ChatGPT now provides students (and academics) with a whole host of time-saving, educational opportunities. But because ChatGPT doesn’t understand language and doesn’t reason, it has vast limitations that academics can take advantage of when evaluating students.

But when you’re using ChatGPT, even if it feels like it’s reasoning, it isn’t. “It feels very much like a question-answering machine. So, for us as users, we have to constantly be questioning the validity of that text. Because it's not a product of reason. It's a product of statistical likelihood.”

The university can play a role in teaching responsible use of AI, says Miller. “We have a large language model that can write really meaningful text, but the output is only as good as the prompt that's provided because that prompt gives the constraints for the writing,” she says. 

“Prompt generation requires precision of language and critical thinking – things that are taught in the humanities. Right now they're taught via long form writing, but we might look at how we can teach it through prompt design. That way, we're teaching students how to use the technology correctly and also developing those same undergraduate degree requirements like critical thinking and communication skills.”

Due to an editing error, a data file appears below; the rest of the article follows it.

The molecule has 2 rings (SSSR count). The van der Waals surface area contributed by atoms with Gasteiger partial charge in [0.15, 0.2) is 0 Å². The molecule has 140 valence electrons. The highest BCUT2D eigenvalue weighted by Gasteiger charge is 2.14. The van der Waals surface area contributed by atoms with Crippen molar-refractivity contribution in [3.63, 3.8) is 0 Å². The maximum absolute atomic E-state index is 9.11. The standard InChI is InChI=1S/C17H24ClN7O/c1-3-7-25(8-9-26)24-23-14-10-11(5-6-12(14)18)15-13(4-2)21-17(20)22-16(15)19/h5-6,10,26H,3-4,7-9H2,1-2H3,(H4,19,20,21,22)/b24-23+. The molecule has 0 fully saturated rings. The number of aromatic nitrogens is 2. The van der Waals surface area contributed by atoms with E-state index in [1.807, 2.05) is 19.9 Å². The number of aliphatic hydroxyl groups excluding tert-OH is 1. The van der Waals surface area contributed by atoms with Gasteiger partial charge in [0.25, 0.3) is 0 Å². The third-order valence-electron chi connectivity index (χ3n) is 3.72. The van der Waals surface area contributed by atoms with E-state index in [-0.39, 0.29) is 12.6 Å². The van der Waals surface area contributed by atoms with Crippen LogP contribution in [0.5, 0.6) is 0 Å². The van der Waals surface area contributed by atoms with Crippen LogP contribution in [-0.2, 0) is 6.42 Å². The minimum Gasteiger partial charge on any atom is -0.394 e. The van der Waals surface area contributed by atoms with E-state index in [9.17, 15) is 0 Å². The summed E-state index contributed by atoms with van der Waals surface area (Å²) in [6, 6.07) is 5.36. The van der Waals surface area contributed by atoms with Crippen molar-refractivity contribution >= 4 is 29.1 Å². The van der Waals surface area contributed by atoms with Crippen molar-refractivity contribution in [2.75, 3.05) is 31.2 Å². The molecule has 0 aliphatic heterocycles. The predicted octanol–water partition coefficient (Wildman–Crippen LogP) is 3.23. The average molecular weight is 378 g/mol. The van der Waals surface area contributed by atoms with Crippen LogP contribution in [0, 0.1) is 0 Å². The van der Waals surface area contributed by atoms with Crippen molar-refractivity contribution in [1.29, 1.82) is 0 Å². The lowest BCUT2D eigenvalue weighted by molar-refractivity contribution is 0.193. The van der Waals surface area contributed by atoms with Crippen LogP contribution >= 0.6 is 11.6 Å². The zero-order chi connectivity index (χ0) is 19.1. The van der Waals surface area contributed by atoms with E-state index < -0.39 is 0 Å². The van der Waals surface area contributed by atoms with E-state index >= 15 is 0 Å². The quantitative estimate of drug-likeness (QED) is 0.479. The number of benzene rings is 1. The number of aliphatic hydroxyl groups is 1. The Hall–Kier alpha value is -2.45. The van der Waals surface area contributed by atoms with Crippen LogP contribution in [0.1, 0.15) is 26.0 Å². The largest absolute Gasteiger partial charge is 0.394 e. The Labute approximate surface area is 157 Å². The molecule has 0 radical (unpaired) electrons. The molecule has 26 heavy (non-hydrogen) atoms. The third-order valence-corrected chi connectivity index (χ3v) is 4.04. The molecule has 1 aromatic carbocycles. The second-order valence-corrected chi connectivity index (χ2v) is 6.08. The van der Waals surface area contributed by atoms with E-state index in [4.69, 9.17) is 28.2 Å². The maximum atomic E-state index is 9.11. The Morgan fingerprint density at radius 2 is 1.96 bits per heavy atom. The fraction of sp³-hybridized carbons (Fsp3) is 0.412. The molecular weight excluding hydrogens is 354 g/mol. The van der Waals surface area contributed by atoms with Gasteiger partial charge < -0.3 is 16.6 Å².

If a student copied and pasted an assignment that a professor gave them to generate an essay based on that, there will be a whole host of problems with the output. “It won’t tie into course concepts, for one,” says Miller. “To use the tool effectively, you have to be able to think about what you need to include, how you're going to link your perspective to the research. And that is stuff that you're going to have to put into the prompt to generate quality work. You have to keep returning to the prompt to get it to do what you wanted to do. And that is critical thinking.”

ChatGPT’s advice to students?

  1. Be mindful of bias: It's important to remember that AI-generated content can be biased and should be approached with caution. 
  2. Look for source material: To understand the source behind the AI-generated content, it is important to investigate the data that was used to create the content. 
  3. Utilize critical thinking: AI-generated content should stimulate critical thinking rather than acceptance. Ask questions, look for evidence and be sure to verify information. 
  4. Create original content: AI-generated content can be used to help create new ideas, but should not be accepted as the final product. Challenge yourself to create something original by using AI-generated content as the basis for your own creative work.
Students and professors who would like to learn more about AI usage in academia can visit CELT’s FAQ page on AI.